villages

China’s Villages Are Dying. A New Film Asks If They Can Be Saved

Ou Ning used to hate the countryside.

He had a comfortable life in Beijing where he worked as an artist. Yet in 2013, the 45-year-old packed his bags and traded his apartment for a centuries-old house in Bishan, a small village in China’s Huizhou region. He brought with him his mother, younger brother, nephew, fiancé and her son.

Ou Ning is the subject of the documentary Down to the Countryside by filmmakers Leah Thompson and Sun Yunfan. The 12-minute film follows the artist-turned-activist as he tries to bring economic and cultural development to a village struggling to survive China’s rapid urbanization. He’s part of the emerging “back-to-the-land” movement in China.

The urban population in China has grownfaster than any other country. Today 54 percent of China’s population lives in cities, up from 42.5 percent in 2005. And villages are rapidly disappearing. In 2002, there were 3.6 million villages. In 2012, the number had dropped to 2.7 million, according to China’s Ministry of Civil Affairs. The government is happy about the trend: Urbanization has always been at the center of the country’s economic development agenda.

Citizens are reportedly happy too. For many, moving to cities — or having their children work and live in cities — is a sign of success. “We met some senior farmers — they’re very ashamed of the fact that they are still farming,” says Sun.

When Sun and Thompson walk you through Bishan in their film, young adults are noticeably missing. On screen, an elderly woman is all smiles as she counts off who’s moved to cities: “The children of that [villager] live in Wuhu city. This one, Beijing. The son of this one works in the military in Beijing.”

And when the children go home for theChinese New Year, they tell the filmmakers they don’t plan to return to the village for good. They complain of low salaries and a lack of opportunity to make use of their education.

Continue reading and watch the video.

Photo: Most of Bishan’s young adults have moved to big cities to find jobs, leaving elders and children behind in the quiet village. (Courtesy of Sun Yunfan)

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Almdorf Seinerzeit - Austria

Enjoying an exceptional location in Austria’s captivating Nockberge National Park, Almdorf Seinerzeit is an idyllic village hotel with charming wooden cabins, a cozy restaurant, and a delightful spa offering a choice of natural herbal treatments. Ranging from warm, comfortable huts and hunting lodges to authentic Alpine style chalets, all accommodation units are traditionally designed and feature fireplaces, wooden bathtubs, and private terraces. Another interesting feature is the hotel’s Wedding Lodge – a romantic treehouse with stunning bird’s-eye views of the surrounding natural park.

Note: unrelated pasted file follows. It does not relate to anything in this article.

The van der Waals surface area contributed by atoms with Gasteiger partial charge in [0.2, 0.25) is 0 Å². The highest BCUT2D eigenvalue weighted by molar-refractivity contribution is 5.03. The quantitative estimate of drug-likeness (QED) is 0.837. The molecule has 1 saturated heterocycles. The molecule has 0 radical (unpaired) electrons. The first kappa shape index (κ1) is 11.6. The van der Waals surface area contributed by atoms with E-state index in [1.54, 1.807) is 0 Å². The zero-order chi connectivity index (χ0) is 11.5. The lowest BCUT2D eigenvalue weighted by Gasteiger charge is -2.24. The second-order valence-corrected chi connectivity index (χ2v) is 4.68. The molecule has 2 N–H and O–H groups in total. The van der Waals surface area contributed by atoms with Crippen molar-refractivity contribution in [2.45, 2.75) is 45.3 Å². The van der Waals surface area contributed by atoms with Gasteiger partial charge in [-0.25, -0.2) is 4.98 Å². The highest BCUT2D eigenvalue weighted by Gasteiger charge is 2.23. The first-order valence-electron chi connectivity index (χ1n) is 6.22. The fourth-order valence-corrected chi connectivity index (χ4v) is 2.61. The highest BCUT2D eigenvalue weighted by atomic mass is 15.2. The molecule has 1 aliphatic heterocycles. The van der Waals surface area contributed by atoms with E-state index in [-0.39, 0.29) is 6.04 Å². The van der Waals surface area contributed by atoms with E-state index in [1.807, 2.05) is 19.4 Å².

Website | TripAdvisor

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#EscapeWeek - Country Fictions by Juan Aballe

Juan Aballe took beautiful photos of the small, nearly deserted villages in the countryside of the Iberian peninsula; at some point, he even seriously considered moving…

Find out more > http://fotografiamagazine.com/country-fictions-juan-aballe/

Abandoned medieval Northamptonshire villages recognised as Ancient Monuments

The Department for Culture, Media and Sport has designated a series of Northamptonshire medieval villages as Scheduled Ancient Monuments.

Being designated in this way will hopefully protect the sites from a number of threats, including future development; local resource extraction; vandalism, and even environmental damage.

Describing the sites as “wonderful examples of the hidden heritage that exists across the UK” Minister for Heritage, Ed Vaizey said the preservation order would “help us understand our past” and “allow us to uncover the secrets of medieval society going back centuries.” Read more.

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“Cheonghakdong Village, located at the southern foot of Samsanbong Peak on Jirisan Mountain, maintains the traditional style of daily Korean life. ‘Cheonghak’ means a community where a crane of blue feathers lives. 

Cheonghakdong is one area that was left virtually untouched throughout much of Korea’s turbulent history. 

It is an inland village where electricity came into the village only 20 years ago. Over 200 residents of this community maintain the custom of wearing hair in a knot, wearing Korean traditional clothing, and doing farm work in the traditional manner of living.”

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